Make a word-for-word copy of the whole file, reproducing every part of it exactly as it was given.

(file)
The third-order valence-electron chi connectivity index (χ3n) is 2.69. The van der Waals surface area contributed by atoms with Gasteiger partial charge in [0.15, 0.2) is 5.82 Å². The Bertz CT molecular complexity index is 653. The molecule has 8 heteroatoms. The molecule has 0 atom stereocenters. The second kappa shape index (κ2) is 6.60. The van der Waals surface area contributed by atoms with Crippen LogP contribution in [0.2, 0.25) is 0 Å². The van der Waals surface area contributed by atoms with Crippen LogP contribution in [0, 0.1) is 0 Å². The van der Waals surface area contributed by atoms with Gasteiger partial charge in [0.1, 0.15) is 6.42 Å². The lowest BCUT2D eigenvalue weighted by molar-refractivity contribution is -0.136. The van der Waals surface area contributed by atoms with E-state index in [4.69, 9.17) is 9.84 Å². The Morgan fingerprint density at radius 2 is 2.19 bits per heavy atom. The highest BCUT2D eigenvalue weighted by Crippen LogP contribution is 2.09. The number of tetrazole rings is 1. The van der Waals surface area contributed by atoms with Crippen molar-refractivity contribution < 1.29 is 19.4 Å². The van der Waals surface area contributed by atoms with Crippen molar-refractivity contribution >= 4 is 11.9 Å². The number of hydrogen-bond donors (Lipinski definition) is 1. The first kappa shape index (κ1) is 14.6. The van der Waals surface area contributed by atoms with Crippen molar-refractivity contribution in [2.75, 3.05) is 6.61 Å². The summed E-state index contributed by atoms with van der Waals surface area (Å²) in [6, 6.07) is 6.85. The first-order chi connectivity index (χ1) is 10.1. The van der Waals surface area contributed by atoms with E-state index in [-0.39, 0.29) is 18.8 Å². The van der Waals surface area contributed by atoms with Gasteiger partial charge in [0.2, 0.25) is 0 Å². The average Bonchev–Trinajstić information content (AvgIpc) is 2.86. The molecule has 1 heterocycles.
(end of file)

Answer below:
The third-order valence-electron chi connectivity index (χ3n) is 2.69. The van der Waals surface area contributed by atoms with Gasteiger partial charge in [0.15, 0.2) is 5.82 Å². The Bertz CT molecular complexity index is 653. The molecule has 8 heteroatoms. The molecule has 0 atom stereocenters. The second kappa shape index (κ2) is 6.60. The van der Waals surface area contributed by atoms with Crippen LogP contribution in [0.2, 0.25) is 0 Å². The van der Waals surface area contributed by atoms with Crippen LogP contribution in [0, 0.1) is 0 Å². The van der Waals surface area contributed by atoms with Gasteiger partial charge in [0.1, 0.15) is 6.42 Å². The lowest BCUT2D eigenvalue weighted by molar-refractivity contribution is -0.136. The van der Waals surface area contributed by atoms with E-state index in [4.69, 9.17) is 9.84 Å². The Morgan fingerprint density at radius 2 is 2.19 bits per heavy atom. The highest BCUT2D eigenvalue weighted by Crippen LogP contribution is 2.09. The number of tetrazole rings is 1. The van der Waals surface area contributed by atoms with Crippen molar-refractivity contribution < 1.29 is 19.4 Å². The van der Waals surface area contributed by atoms with Crippen molar-refractivity contribution >= 4 is 11.9 Å². The number of hydrogen-bond donors (Lipinski definition) is 1. The first kappa shape index (κ1) is 14.6. The van der Waals surface area contributed by atoms with Crippen molar-refractivity contribution in [2.75, 3.05) is 6.61 Å². The summed E-state index contributed by atoms with van der Waals surface area (Å²) in [6, 6.07) is 6.85. The first-order chi connectivity index (χ1) is 10.1. The van der Waals surface area contributed by atoms with E-state index in [-0.39, 0.29) is 18.8 Å². The van der Waals surface area contributed by atoms with Gasteiger partial charge in [0.2, 0.25) is 0 Å². The average Bonchev–Trinajstić information content (AvgIpc) is 2.86. The molecule has 1 heterocycles.